A primer on code signing errors

Whether you’re checking in Terminal or using my free Signet, code signature errors can get thoroughly confusing. Telling the important errors from the run of the mill isn’t always easy, and often needs some knowledge of the app or command tool which you’re checking.

If you run a scan in Signet with the Show 100021 checkbox ticked, a lot are likely to return errors of type 100021, kPOSIXErrorEISDIR, an ‘illegal operation on a directory’. These generally appear benign and irrelevant, and unless you have a particular fascination for them, I recommend leaving that option unchecked.

The other error code which stands out when you encounter it is -2147409652 CSSMERR_TP_CERT_REVOKED, which indicates that particular certificate has been revoked. Revocations aren’t necessarily sinister, and the great majority of these have been requested by the developer when a particular product is discontinued. If you’re suspicious that the revocation has been because of abuse of that certificate, inspect it more closely using Objective-See’s Whats Your Sign? or the excellent Max Inspect from the App Store.

After those comes the main series of code signature errors, between -67000 and -67080. Some of the more frequently encountered include:

  • -67007, the resource envelope is obsolete as this is version 1 signature.
  • -67008, unsealed contents are present in the root directory of an embedded framework. This is an error on the part of the developer, who hasn’t put the app together and signed it correctly.
  • -67013, the resource envelope is obsolete (custom omit rules). This is likely to be an old signature, such as those on Aperture or Bento.
  • -67021, nested code is modified or invalid. This occurs when an app has a more complex structure, for example having additional helper apps, plugins and the like inside. Signing these correctly can get tricky, and errors can even occur in some apps supplied through the App Store. This is very much a developer problem.
  • -67023, invalid resource directory, as the resource directory or its signature have been modified. The resource directory shouldn’t contain executable code, only resources such as icons. Although tolerated in some signature checks, this shouldn’t happen, and will break checking of apps with the quarantine flag set. Check with the developer.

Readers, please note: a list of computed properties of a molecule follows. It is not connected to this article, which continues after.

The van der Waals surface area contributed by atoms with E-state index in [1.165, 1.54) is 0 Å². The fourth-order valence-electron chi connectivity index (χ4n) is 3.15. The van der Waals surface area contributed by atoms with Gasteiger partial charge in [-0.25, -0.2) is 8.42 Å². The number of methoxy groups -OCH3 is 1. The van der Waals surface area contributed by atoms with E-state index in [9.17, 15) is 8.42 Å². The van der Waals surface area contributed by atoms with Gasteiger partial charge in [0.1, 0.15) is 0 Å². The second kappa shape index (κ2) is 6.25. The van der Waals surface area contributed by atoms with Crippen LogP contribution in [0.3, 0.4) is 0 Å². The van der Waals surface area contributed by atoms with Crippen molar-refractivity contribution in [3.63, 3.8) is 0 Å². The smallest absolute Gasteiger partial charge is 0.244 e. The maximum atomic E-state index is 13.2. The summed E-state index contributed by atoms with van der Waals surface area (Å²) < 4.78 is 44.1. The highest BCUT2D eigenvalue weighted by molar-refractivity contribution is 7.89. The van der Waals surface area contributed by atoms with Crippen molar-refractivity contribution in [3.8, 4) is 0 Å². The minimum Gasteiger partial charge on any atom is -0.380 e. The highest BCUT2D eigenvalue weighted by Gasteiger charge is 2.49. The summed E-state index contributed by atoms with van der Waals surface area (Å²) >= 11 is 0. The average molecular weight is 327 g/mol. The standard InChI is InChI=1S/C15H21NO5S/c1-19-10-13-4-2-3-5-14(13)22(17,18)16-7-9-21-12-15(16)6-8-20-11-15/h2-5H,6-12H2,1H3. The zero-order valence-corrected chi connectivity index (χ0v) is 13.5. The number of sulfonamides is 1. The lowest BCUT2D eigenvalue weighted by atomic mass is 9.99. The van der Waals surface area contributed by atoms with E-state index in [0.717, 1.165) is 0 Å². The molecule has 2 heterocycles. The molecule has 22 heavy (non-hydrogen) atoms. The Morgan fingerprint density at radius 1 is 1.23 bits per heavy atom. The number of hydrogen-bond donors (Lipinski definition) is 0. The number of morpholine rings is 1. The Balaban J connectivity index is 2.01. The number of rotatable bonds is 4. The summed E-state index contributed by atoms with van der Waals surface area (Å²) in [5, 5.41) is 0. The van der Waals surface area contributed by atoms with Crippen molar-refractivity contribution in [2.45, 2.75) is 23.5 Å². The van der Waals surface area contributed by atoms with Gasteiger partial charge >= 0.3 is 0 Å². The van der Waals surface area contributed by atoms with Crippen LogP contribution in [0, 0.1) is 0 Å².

• -67028, bundle format not recognised or invalid. This might not be an app (or whatever), or the developer has got it seriously wrong.
  • -67029, code has no main executable file. This app has become mangled, or it isn’t an app at all.
  • -67030, invalid Info.plist, because the Info.plist file or its signature have been modified. That should never occur, and merits a close look to check what has happened. Although this property list is readily readable, its contents are complex and detecting deliberate tampering may not be easy.
  • -67049, object file format invalid. Another indication of mangling.
  • -67050, code failed to satisfy one of the code requirements. This is another potentially serious error which can be hard to pin down.
  • -67051, unsupported type or version of code requirements. Possibly very old.
  • -67052, invalid code requirements. Probably from mangling or tampering.
  • -67053, invalid resource selection rule.
  • -67054, a sealed resource is missing or invalid. Most probably something has gone missing from the bundle, or something within it which should be signed isn’t, and is throwing a -67062 unsigned error. See below for discussion.
  • -67055, the sealed resource directory is invalid. Usually mangling.
  • -67056, code has no resources but signature indicates they must be present. Most probably structural damage, which should be referred to the developer.
  • -67057, resources are not sealed by the signature. The Resources folder has been omitted from the signing process. Another developer error.